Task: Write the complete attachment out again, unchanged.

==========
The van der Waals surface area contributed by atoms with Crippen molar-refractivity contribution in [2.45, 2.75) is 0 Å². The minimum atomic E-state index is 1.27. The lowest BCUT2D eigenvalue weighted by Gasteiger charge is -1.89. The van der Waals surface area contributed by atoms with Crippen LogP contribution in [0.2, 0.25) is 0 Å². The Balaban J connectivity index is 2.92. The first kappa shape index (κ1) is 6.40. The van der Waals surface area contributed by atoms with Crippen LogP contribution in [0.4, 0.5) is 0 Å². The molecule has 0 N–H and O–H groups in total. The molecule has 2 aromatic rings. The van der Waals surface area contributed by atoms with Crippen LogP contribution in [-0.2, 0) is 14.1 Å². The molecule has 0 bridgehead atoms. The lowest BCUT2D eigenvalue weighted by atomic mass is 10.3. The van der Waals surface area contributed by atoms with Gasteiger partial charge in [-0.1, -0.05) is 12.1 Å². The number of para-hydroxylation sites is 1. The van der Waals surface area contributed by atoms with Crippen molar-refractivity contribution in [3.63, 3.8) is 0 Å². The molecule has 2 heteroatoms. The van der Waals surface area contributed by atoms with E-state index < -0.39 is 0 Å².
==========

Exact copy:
The van der Waals surface area contributed by atoms with Crippen molar-refractivity contribution in [2.45, 2.75) is 0 Å². The minimum atomic E-state index is 1.27. The lowest BCUT2D eigenvalue weighted by Gasteiger charge is -1.89. The van der Waals surface area contributed by atoms with Crippen LogP contribution in [0.2, 0.25) is 0 Å². The Balaban J connectivity index is 2.92. The first kappa shape index (κ1) is 6.40. The van der Waals surface area contributed by atoms with Crippen LogP contribution in [0.4, 0.5) is 0 Å². The molecule has 0 N–H and O–H groups in total. The molecule has 2 aromatic rings. The van der Waals surface area contributed by atoms with Crippen LogP contribution in [-0.2, 0) is 14.1 Å². The molecule has 0 bridgehead atoms. The lowest BCUT2D eigenvalue weighted by atomic mass is 10.3. The van der Waals surface area contributed by atoms with Gasteiger partial charge in [-0.1, -0.05) is 12.1 Å². The number of para-hydroxylation sites is 1. The van der Waals surface area contributed by atoms with Crippen molar-refractivity contribution in [3.63, 3.8) is 0 Å². The molecule has 2 heteroatoms. The van der Waals surface area contributed by atoms with E-state index < -0.39 is 0 Å².